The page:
Hiking 500 Miles in the Smokies

The first time I went to Great Smoky Mountains National Park more than 15 years ago I knew it was someplace special. But it took me nearly 10 more years before I ever set foot on one of her trails. Work kept me busy and I had different recreational interests, but when I got serious about hiking around 2008, you couldn’t hold me back. Most of my early hikes were...

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Walking the Cades Cove Loop Road, Great Smoky Mountains National Park

Perhaps the most popular feature in all of Great Smoky Mountains National Park, Cades Cove is a throwback to 19th century living. Cades Cove is a wide, verdant valley surrounded by mountains that today is teeming with wildlife and spring floral beauty. The 11-mile Loop Road around the valley provides an opportunity for motorists, bicyclists, even walkers like me to...

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Blue Ridge Parkway High Country – A Photo Essay

Leaf peepers head to Graveyard Fields in late September for the annual ritual of Autumn color in the high country. Located at mile 418 on the Blue Ridge Parkway, Graveyard Fields is one of the earliest locations to begin the chromatic display, as well as one of the most intense. From the bright red of the blueberry and sumac bushes, to the multi-colored hues of the maple...

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Hangin’ with the Elk at Cataloochee – A Photo Essay

Late September is an exciting time in Cataloochee Valley as the elk herd begins their annual mating dance ritual known as the rut. Cows, calves and yearlings live in loose herds or groups throughout most of the year, and are seen wandering the vast meadows of the valley all spring and summer. The bulls, however, live in bachelor groups or alone. It is rare to happen upon...

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Grand Highlands at Bearwallow Mountain – A Photo Essay

Grand Highlands is a real estate development in Henderson County, NC. What sets it apart is location. A location that is described as “an open meadow placed on a mountaintop.” Land that affords you some of the most spectacular views in Western North Carolina. I think of it as a picturesque spot for taking photographs of the surrounding Blue Ridge Mountains and valleys....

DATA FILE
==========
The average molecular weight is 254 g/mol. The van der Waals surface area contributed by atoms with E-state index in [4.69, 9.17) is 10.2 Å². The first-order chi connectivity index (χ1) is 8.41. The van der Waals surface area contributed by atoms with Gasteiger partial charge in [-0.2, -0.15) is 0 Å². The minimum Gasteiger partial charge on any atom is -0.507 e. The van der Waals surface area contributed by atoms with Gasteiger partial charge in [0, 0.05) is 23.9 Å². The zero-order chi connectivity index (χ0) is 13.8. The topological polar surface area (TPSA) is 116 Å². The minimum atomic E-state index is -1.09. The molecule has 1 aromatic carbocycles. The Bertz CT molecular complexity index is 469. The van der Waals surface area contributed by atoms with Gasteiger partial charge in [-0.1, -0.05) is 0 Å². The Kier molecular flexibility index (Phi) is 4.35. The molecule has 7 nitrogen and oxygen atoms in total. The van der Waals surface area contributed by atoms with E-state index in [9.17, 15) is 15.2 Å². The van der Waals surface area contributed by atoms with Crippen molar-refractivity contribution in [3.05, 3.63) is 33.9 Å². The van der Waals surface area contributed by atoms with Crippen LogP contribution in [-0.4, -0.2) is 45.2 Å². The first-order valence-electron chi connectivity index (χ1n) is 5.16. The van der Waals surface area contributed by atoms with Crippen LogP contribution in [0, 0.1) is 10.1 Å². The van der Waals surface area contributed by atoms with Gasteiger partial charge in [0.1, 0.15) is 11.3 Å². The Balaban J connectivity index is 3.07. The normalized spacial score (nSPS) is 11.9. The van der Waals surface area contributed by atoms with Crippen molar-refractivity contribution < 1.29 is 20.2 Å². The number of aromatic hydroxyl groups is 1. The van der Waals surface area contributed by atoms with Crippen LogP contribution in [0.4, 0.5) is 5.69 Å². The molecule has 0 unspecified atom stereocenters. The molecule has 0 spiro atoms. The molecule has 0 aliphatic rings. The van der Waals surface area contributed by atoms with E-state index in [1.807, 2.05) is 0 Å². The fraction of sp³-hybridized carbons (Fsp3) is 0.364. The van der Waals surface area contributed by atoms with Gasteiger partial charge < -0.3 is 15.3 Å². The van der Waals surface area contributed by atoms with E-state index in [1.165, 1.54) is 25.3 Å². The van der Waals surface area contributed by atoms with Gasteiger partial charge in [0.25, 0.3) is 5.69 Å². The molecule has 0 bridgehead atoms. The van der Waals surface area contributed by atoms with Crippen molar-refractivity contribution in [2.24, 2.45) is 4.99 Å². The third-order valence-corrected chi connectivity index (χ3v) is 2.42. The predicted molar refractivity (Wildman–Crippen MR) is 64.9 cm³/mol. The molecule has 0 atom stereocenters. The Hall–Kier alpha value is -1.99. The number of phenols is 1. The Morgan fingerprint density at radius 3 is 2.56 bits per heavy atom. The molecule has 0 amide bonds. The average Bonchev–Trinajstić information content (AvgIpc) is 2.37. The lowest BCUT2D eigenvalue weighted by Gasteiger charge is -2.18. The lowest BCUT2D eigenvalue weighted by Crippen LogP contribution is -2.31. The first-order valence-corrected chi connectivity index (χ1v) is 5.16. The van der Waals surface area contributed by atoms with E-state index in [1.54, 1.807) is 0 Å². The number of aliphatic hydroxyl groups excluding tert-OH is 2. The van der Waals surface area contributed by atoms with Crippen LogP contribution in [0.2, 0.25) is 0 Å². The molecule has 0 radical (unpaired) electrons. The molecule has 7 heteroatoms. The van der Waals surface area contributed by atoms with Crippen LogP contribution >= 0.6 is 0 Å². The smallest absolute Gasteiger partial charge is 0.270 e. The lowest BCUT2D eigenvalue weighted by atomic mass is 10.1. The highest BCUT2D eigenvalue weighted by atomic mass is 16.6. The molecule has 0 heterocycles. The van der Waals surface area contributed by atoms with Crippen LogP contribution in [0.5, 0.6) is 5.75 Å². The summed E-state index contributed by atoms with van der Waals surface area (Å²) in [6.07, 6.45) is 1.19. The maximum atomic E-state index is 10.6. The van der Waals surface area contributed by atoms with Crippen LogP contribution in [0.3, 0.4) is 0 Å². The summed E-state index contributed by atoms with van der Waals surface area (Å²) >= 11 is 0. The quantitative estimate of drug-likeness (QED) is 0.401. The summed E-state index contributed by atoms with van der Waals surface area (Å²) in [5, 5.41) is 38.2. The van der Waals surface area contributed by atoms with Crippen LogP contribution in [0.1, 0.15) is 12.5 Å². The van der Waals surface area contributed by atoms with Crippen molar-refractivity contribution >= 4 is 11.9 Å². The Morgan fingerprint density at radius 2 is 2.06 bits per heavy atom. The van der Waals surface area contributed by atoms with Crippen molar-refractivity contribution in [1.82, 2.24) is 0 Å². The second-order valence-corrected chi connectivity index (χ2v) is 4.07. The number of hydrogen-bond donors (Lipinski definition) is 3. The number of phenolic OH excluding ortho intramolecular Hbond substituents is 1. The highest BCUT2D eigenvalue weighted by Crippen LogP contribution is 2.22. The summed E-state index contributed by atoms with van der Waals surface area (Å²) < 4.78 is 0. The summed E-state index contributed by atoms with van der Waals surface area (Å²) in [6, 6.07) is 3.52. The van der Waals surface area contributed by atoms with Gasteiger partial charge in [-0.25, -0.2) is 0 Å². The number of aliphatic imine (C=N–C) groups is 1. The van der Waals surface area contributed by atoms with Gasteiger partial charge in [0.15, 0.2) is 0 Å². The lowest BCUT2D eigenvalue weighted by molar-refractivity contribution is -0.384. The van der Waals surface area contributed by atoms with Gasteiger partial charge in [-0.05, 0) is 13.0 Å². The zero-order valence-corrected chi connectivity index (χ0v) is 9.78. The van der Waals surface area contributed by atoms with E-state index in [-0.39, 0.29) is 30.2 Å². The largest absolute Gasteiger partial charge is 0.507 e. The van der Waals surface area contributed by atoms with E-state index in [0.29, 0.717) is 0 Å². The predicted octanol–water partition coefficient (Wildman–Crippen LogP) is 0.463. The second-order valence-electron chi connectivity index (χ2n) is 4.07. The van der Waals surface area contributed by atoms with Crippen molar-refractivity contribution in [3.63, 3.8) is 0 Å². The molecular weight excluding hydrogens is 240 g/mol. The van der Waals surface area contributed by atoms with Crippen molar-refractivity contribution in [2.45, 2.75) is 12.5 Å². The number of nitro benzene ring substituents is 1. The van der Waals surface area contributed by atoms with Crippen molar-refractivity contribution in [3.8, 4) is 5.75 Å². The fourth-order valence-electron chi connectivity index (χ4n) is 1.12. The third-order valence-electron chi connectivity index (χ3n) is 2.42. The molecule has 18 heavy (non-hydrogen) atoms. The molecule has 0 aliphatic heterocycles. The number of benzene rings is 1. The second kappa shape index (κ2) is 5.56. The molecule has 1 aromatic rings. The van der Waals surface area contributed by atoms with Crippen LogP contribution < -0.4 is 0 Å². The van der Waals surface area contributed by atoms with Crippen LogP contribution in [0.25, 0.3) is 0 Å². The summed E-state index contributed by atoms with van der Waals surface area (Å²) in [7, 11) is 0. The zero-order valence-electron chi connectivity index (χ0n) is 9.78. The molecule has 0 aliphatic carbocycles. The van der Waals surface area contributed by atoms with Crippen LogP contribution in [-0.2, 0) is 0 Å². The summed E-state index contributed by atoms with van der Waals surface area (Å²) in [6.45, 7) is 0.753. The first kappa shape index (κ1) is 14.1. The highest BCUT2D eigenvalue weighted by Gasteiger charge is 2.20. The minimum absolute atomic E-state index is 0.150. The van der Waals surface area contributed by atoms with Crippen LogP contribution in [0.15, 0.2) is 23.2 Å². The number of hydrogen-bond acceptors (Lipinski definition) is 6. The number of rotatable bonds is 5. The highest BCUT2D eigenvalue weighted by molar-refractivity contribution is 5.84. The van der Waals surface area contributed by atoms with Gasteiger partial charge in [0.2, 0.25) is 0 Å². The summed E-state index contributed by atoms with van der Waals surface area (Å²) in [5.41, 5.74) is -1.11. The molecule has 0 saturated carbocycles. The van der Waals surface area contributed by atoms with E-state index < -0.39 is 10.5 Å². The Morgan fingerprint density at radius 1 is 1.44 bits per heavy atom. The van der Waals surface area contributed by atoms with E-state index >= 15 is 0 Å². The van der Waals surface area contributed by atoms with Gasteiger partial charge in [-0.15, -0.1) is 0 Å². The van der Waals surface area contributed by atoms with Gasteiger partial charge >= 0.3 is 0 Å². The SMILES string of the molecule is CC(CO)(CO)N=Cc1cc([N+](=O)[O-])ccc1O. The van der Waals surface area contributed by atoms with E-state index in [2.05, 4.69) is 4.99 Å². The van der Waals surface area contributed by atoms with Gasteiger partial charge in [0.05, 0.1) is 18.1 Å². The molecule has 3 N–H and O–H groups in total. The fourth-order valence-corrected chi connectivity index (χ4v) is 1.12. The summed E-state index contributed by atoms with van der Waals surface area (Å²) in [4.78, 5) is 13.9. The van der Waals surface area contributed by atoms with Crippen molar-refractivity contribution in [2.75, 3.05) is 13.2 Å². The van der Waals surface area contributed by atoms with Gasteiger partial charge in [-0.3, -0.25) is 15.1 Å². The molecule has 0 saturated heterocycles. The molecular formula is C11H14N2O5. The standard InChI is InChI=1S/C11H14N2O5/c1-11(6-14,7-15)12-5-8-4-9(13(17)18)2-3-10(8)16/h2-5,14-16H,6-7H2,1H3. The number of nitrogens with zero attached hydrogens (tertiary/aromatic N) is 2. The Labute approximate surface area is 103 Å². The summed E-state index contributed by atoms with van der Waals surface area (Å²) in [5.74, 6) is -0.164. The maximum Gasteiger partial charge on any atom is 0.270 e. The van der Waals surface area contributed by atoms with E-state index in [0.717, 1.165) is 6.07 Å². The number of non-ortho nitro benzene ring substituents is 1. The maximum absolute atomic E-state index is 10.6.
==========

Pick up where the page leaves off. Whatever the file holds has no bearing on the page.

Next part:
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Frijoles Canyon Nature Trail, Bandelier National Monument

The Puebloan people have lived in the American Southwest for many centuries. Archaeologists think they are descended from groups of hunters and gatherers who came to the region over 10,000 years ago. In the area that is now Bandelier National Monument, in Northern New Mexico, the villages of Tyuonyi and Tsankawi and their adjacent cliff dwellings appeared in the 13th...

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Canyon de Chelly National Monument

The labyrinth called Canyon de Chelly (pronounced d’SHAY) comprises several canyons that include Canyon de Chelly, Monument Canyon and Canyon del Muerto. At the mouth of the canyons near the tribal town of Chinle, in northeastern Arizona, the rock walls are only 30 feet high. Deeper in, the bright red sandstone bluffs rise dramatically to stand more than a thousand...

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Lake Lure and Chimney Rock State Park, Hickory Nut Gorge

Sometimes your hiking plans just don’t work out. That happened when our plans were kiboshed by a closed and padlocked gate. They say when the world gives you lemons, go take photographs, or something like that. There isn’t much more beautiful in Spring than Lake Lure and Chimney Rock State Park. Morse Park on Lake Lure features beautiful vistas of the...

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Cradle of Forestry, Pisgah National Forest

The Cradle of Forestry along Scenic Forest Byway 276 in Pisgah Ranger District is the birthplace of forest conservation in America. Spanning over 100 years of forest conservation history, the Cradle offers a snapshot of life at America’s first School of Forestry along the Biltmore Campus Trail. German forester Dr. Carl A. Schenck accepted George Vanderbilt’s offer to...